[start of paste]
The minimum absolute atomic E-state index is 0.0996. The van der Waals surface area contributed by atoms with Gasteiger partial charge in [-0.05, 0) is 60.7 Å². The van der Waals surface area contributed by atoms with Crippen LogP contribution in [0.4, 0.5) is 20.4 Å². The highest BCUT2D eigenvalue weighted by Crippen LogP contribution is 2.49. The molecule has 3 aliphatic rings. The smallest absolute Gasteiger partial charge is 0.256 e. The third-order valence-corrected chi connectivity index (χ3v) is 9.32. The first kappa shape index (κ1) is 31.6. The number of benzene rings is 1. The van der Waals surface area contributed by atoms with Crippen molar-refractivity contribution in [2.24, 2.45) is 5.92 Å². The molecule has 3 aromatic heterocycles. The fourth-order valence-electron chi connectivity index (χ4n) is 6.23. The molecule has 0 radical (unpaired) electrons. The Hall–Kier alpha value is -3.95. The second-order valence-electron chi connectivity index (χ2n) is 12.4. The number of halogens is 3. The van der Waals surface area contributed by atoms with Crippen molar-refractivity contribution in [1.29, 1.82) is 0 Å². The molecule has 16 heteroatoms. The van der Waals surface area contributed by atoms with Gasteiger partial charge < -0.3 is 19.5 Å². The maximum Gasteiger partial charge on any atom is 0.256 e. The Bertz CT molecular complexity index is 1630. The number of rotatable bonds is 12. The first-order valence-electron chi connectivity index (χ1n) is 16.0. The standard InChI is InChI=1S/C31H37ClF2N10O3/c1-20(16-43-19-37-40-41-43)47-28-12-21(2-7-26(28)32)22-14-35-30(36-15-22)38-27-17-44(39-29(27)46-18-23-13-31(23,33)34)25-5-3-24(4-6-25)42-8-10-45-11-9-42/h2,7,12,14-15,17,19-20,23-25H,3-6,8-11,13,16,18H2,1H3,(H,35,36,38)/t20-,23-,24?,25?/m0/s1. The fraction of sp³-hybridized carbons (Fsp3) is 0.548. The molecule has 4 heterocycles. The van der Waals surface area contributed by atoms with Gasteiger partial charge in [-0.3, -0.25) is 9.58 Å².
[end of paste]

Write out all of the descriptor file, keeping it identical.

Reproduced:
The minimum absolute atomic E-state index is 0.0996. The van der Waals surface area contributed by atoms with Gasteiger partial charge in [-0.05, 0) is 60.7 Å². The van der Waals surface area contributed by atoms with Crippen LogP contribution in [0.4, 0.5) is 20.4 Å². The highest BCUT2D eigenvalue weighted by Crippen LogP contribution is 2.49. The molecule has 3 aliphatic rings. The smallest absolute Gasteiger partial charge is 0.256 e. The third-order valence-corrected chi connectivity index (χ3v) is 9.32. The first kappa shape index (κ1) is 31.6. The number of benzene rings is 1. The van der Waals surface area contributed by atoms with Crippen molar-refractivity contribution in [2.24, 2.45) is 5.92 Å². The molecule has 3 aromatic heterocycles. The fourth-order valence-electron chi connectivity index (χ4n) is 6.23. The molecule has 0 radical (unpaired) electrons. The Hall–Kier alpha value is -3.95. The second-order valence-electron chi connectivity index (χ2n) is 12.4. The number of halogens is 3. The van der Waals surface area contributed by atoms with Crippen molar-refractivity contribution in [1.29, 1.82) is 0 Å². The molecule has 16 heteroatoms. The van der Waals surface area contributed by atoms with Gasteiger partial charge < -0.3 is 19.5 Å². The maximum Gasteiger partial charge on any atom is 0.256 e. The Bertz CT molecular complexity index is 1630. The number of rotatable bonds is 12. The first-order valence-electron chi connectivity index (χ1n) is 16.0. The standard InChI is InChI=1S/C31H37ClF2N10O3/c1-20(16-43-19-37-40-41-43)47-28-12-21(2-7-26(28)32)22-14-35-30(36-15-22)38-27-17-44(39-29(27)46-18-23-13-31(23,33)34)25-5-3-24(4-6-25)42-8-10-45-11-9-42/h2,7,12,14-15,17,19-20,23-25H,3-6,8-11,13,16,18H2,1H3,(H,35,36,38)/t20-,23-,24?,25?/m0/s1. The fraction of sp³-hybridized carbons (Fsp3) is 0.548. The molecule has 4 heterocycles. The van der Waals surface area contributed by atoms with Gasteiger partial charge in [-0.3, -0.25) is 9.58 Å².